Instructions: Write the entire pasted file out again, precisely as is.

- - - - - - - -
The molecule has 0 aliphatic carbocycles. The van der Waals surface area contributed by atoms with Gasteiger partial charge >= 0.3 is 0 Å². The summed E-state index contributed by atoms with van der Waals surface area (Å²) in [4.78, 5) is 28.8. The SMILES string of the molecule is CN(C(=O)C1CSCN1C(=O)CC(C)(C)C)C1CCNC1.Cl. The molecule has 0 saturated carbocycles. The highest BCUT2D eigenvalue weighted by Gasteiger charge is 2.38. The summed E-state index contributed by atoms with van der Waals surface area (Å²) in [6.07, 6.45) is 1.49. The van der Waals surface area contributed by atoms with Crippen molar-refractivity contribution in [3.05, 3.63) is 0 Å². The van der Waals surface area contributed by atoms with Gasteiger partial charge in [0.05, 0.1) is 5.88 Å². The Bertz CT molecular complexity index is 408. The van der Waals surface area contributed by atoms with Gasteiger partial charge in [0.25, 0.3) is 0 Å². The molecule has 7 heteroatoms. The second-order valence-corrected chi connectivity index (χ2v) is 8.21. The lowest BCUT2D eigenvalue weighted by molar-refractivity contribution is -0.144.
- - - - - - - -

The molecule has 0 aliphatic carbocycles. The van der Waals surface area contributed by atoms with Gasteiger partial charge >= 0.3 is 0 Å². The summed E-state index contributed by atoms with van der Waals surface area (Å²) in [4.78, 5) is 28.8. The SMILES string of the molecule is CN(C(=O)C1CSCN1C(=O)CC(C)(C)C)C1CCNC1.Cl. The molecule has 0 saturated carbocycles. The highest BCUT2D eigenvalue weighted by Gasteiger charge is 2.38. The summed E-state index contributed by atoms with van der Waals surface area (Å²) in [6.07, 6.45) is 1.49. The van der Waals surface area contributed by atoms with Crippen molar-refractivity contribution in [3.05, 3.63) is 0 Å². The van der Waals surface area contributed by atoms with Gasteiger partial charge in [0.05, 0.1) is 5.88 Å². The Bertz CT molecular complexity index is 408. The van der Waals surface area contributed by atoms with Gasteiger partial charge in [0.25, 0.3) is 0 Å². The molecule has 7 heteroatoms. The second-order valence-corrected chi connectivity index (χ2v) is 8.21. The lowest BCUT2D eigenvalue weighted by molar-refractivity contribution is -0.144.